I have been grappling with the idea of starting a Facebook page for my students next semester and the logistics involved in managing and maintaining it where it would be simultaneously instructive and entertaining. A forum for questions, debate, conversation in an easy going environment. Perhaps if literature breached their everyday lives they would be more open to it?

I think these are all valid questions, and I won’t have any answers until I start. And so begin my new inquiries into pedagogy. Suggestions are always welcome.

Last Night


So, I think I was given the smallest classroom on campus for my Wednesday night class. When I walked in I realized there were not enough desks, and even the people who are actually enrolled in the class and on my roster are having to sit on the floor. And this isn’t something which can be solved by having more desks put in – there is no room for more desks. The people on the floor were huddled pretty much in a corner. On top of that I had 23 people who were trying to add my class, and they were crowding in by the door with a line streaming outside, and of course everyone on my roster had shown up, so I had no empty spots.

If you know me, you know I am entirely too nice, and wanted to add everyone, however, I don’t know how I could explain that to my department chair. So I did a lottery style drawing where I added about 11 people with the idea that some will drop, or some will not have met their prerequisites and won’t be able to have their adds processed. Basically, in a room built for 25 to 30 people, I will have 46 (if they all stay).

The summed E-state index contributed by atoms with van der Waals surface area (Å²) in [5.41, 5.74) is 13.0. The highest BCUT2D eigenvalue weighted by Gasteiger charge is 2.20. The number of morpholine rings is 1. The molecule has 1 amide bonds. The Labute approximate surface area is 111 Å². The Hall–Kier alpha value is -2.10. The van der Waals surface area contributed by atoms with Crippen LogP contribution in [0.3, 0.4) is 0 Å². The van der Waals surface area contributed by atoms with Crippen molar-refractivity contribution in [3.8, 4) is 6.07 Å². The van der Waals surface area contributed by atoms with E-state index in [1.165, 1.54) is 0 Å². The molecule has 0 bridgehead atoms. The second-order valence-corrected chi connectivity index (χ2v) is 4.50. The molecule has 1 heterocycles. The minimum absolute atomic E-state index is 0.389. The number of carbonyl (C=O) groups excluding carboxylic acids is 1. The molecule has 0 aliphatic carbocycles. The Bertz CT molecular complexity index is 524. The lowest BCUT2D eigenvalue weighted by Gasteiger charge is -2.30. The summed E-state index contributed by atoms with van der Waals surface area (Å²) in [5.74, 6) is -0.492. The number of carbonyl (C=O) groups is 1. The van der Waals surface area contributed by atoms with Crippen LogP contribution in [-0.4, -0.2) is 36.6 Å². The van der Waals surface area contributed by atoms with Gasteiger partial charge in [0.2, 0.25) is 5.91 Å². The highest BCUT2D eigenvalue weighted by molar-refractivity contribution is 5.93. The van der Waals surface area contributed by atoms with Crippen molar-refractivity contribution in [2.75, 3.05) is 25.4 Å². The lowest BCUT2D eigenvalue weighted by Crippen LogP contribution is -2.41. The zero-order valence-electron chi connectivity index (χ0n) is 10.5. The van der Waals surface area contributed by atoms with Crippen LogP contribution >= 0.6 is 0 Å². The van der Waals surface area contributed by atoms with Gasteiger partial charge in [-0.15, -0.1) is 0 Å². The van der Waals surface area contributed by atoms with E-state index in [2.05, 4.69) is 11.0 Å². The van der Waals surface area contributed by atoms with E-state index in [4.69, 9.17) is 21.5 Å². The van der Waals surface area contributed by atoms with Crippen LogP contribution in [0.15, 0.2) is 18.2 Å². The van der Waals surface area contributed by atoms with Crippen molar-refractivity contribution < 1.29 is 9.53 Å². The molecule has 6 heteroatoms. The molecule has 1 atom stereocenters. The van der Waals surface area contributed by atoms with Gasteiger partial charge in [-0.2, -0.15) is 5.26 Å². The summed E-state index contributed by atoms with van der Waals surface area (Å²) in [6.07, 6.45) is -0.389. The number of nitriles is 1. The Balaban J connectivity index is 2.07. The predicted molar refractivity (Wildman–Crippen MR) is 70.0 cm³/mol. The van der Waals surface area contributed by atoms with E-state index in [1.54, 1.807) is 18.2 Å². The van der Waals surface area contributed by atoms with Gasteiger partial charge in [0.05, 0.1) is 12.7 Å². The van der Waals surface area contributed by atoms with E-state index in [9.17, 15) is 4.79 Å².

It was unbelievably hot and musty in the room, and at any given point I was only moments away from fanning myself with a syllabus. We figured out how to use the little AC contraption, however, it is a wall mounted unit, and when you turn it on the noise is enough to drown out the construction work next door that is there to build new classrooms since the student population has long outgrown the number of buildings. Meanwhile the departments are taking turns in the makeshift classrooms while this is going on. Can you guess which department gets them this semester?

On the bright side, all of my students seemed very enthusiastic. As far as student interest goes, this is the best semester yet. This morning I put in an request for a room change to better accommodate everyone. Even among makeshift classrooms on the part of campus known as The Village, there are better ones. No, I didn’t mention that I added way more people than perhaps I should have. No one needs to know this officially. I can justify the room change perfectly well just using the people enrolled without drawing attention to that fact. Especially since with the overflow my entire lecture was me shouting about Keats and poetic terminology in order for everyone to hear who was pouring out the door, and to compensate for the air unit directly behind me. I have no idea how much of that they got, but a lot of them were taking notes and high lighting things (even the people on the floor), so all is well.

Ironically my Tuesday night classroom is *huge* and even with all the people in the class, and the 10 people I added (there was no overflow of people, so I happily added everyone), I still have empty seats.

Depending on how tonight goes, I may end up with a total of somewhere near 140 students this semester. Last semester I had 117, so it is almost like taking on another class, except not. And if I don’t get another classroom on Wednesdays I think I am going to lose my voice in a matter of weeks.

P.S. The picture for this post is representative of what I looked like after I got home last night.